They are taught Kannada, English and mathematics, on a par with convent schools.
“If children are admitted to government schools at the pre-primary level, their chances of being admitted to the same school for first standard are more,” said D.T. Puttaraju, Block Education Officer.
“We conceived this programme to show that our pre-primary schools are in no way inferior to private schools in terms of education and infrastructure.”
The BEO sees this initiative as a measure to avoid closure of government schools. This year alone, the department closed 60 schools in the district where the total student strength was either five or less.
This correspondent visited two such schools at Salagame and Nittur villages in Hassan taluk on Tuesday. At Salagame, there are 22 children in the Makkala Mane, and at Nittur 80.
As the State government had not framed a syllabus for pre-primary schools, officers selected the textbooks after referring to what was prescribed in private pre-primary schools. “Our senior officers collected textbooks from different schools and chose the best among them for these children,” Mr. Puttaraju added.
People have contributed funds, playthings, books and writing material to strengthen these schools.
Deputy Director of Public Instruction A.T. Chamaraj said he was impressed by the public’s contribution to the programme. So far, over Rs. 21 lakh had come in, in the form of cash, play equipment, uniforms, shoes and chairs.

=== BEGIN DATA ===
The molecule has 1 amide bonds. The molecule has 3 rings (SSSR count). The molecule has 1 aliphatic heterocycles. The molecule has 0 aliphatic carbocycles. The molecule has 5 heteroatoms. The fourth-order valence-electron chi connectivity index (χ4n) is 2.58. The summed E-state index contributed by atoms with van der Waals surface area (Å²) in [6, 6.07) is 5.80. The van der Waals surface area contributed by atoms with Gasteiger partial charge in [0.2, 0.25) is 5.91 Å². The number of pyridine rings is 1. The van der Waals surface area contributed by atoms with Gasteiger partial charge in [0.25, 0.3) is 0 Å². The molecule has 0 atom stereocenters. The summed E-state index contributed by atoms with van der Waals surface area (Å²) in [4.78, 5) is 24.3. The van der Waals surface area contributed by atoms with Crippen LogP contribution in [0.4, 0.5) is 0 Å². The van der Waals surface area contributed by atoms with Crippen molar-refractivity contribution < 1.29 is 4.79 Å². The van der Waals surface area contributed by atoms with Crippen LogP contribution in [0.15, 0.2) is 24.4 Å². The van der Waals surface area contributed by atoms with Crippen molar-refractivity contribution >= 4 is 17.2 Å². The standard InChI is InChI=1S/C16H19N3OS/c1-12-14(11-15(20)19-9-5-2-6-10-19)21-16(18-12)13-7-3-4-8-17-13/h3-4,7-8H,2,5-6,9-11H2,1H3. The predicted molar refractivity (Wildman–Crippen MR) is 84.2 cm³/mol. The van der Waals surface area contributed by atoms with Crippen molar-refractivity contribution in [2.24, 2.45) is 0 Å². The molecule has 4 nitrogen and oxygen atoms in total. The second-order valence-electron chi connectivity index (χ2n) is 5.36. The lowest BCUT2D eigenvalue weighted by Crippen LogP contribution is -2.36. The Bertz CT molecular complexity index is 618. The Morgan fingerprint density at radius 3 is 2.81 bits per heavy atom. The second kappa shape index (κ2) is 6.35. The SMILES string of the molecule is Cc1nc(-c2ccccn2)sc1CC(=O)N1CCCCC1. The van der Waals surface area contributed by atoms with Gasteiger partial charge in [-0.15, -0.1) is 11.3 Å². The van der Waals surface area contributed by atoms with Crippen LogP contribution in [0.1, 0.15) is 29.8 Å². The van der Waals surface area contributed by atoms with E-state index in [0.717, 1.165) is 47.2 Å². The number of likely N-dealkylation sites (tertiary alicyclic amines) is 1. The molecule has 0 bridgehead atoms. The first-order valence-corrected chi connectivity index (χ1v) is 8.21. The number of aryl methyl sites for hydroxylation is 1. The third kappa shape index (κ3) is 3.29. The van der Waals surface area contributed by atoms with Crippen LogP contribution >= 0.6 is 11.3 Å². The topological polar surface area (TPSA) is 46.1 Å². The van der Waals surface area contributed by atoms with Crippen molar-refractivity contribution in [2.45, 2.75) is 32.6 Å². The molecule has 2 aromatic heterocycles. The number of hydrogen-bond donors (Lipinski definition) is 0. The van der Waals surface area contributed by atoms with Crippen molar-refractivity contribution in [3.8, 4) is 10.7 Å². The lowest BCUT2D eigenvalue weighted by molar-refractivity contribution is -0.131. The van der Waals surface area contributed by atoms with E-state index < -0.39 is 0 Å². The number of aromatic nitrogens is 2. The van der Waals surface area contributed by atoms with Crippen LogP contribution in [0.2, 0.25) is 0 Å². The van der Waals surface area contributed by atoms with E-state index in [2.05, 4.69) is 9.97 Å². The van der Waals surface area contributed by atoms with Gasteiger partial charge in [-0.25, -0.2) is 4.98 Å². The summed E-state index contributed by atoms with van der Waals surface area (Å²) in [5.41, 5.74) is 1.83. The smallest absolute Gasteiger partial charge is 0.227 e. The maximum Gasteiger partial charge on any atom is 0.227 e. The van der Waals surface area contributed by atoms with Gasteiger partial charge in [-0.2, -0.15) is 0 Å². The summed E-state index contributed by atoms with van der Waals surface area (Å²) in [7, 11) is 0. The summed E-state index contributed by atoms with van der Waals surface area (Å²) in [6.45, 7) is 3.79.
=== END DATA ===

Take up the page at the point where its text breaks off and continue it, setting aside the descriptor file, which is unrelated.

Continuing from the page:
Hassan Taluk Panchayat president Krishna Kumar contributed books worth Rs. 17,000 for the Makkala Mane at Nittur. Another donor contributed uniforms worth Rs. 11,000. “People settled at different places have shown interest in contributing towards schools in their native place,” Mr. Puttaraju said.
“The Sarva Shiksha Abhiyan has also sanctioned Rs. 7.5 lakh,” Mr. Chamaraj said.
Besides, the school charges Rs. 100 per child a month.
The Makkala Mane schools have been set up on government primary school premises, where additional rooms are available.
In these areas, existing anganwadi centres have been merged with the Makkala Mane. While an anganwadi worker teaches children in LKG, another teacher is appointed for UKG.
“We call the teachers volunteers. They are paid from parents’ contributions,” Mr. Puttaraju explained.
Every school is monitored by a parents’ committee. “At Nittur, many people were disappointed as we restricted admission. Interestingly, a private school at the village had to shut down because of a sudden decrease in admission,” he added.
According to Mr. Chamaraj, the government had appreciated the programme, conducted for the first time in Karnataka.
Bangalore Rural district had also followed this model to avoid closure of government schools, he added.
Pre-primary children are taught Kannada, English and mathematics
People have contributed funds, playthings, books and writing material for the schools
Makkala Mane - Child Friendly Pre-School in Hassan District